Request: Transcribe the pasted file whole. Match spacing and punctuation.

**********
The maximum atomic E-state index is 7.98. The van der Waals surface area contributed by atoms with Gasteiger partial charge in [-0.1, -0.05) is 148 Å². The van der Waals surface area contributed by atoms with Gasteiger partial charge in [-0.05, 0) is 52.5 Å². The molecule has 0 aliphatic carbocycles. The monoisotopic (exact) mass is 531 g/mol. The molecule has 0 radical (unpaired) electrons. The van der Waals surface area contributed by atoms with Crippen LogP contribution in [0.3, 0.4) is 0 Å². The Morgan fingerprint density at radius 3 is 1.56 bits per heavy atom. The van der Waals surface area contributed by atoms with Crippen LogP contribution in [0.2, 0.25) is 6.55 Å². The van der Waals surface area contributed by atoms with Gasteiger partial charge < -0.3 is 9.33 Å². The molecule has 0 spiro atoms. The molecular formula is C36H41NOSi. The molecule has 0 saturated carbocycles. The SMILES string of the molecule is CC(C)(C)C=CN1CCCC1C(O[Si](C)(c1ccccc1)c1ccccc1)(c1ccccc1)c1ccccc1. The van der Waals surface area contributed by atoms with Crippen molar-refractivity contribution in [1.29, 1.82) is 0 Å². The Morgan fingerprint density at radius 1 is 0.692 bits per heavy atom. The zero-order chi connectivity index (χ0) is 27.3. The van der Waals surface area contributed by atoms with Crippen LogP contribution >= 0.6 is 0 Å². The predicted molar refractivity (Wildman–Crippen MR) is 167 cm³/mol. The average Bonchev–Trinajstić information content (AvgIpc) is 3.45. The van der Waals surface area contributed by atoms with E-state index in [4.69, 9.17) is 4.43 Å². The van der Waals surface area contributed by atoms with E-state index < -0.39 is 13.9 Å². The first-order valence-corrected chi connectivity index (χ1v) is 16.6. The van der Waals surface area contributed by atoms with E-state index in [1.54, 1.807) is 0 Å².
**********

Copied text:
The maximum atomic E-state index is 7.98. The van der Waals surface area contributed by atoms with Gasteiger partial charge in [-0.1, -0.05) is 148 Å². The van der Waals surface area contributed by atoms with Gasteiger partial charge in [-0.05, 0) is 52.5 Å². The molecule has 0 aliphatic carbocycles. The monoisotopic (exact) mass is 531 g/mol. The molecule has 0 radical (unpaired) electrons. The van der Waals surface area contributed by atoms with Crippen LogP contribution in [0.3, 0.4) is 0 Å². The Morgan fingerprint density at radius 3 is 1.56 bits per heavy atom. The van der Waals surface area contributed by atoms with Crippen LogP contribution in [0.2, 0.25) is 6.55 Å². The van der Waals surface area contributed by atoms with Gasteiger partial charge < -0.3 is 9.33 Å². The molecule has 0 spiro atoms. The molecular formula is C36H41NOSi. The molecule has 0 saturated carbocycles. The SMILES string of the molecule is CC(C)(C)C=CN1CCCC1C(O[Si](C)(c1ccccc1)c1ccccc1)(c1ccccc1)c1ccccc1. The van der Waals surface area contributed by atoms with Crippen molar-refractivity contribution in [1.29, 1.82) is 0 Å². The Morgan fingerprint density at radius 1 is 0.692 bits per heavy atom. The zero-order chi connectivity index (χ0) is 27.3. The van der Waals surface area contributed by atoms with Crippen LogP contribution >= 0.6 is 0 Å². The predicted molar refractivity (Wildman–Crippen MR) is 167 cm³/mol. The average Bonchev–Trinajstić information content (AvgIpc) is 3.45. The van der Waals surface area contributed by atoms with E-state index in [4.69, 9.17) is 4.43 Å². The van der Waals surface area contributed by atoms with E-state index < -0.39 is 13.9 Å². The first-order valence-corrected chi connectivity index (χ1v) is 16.6. The van der Waals surface area contributed by atoms with E-state index in [1.54, 1.807) is 0 Å².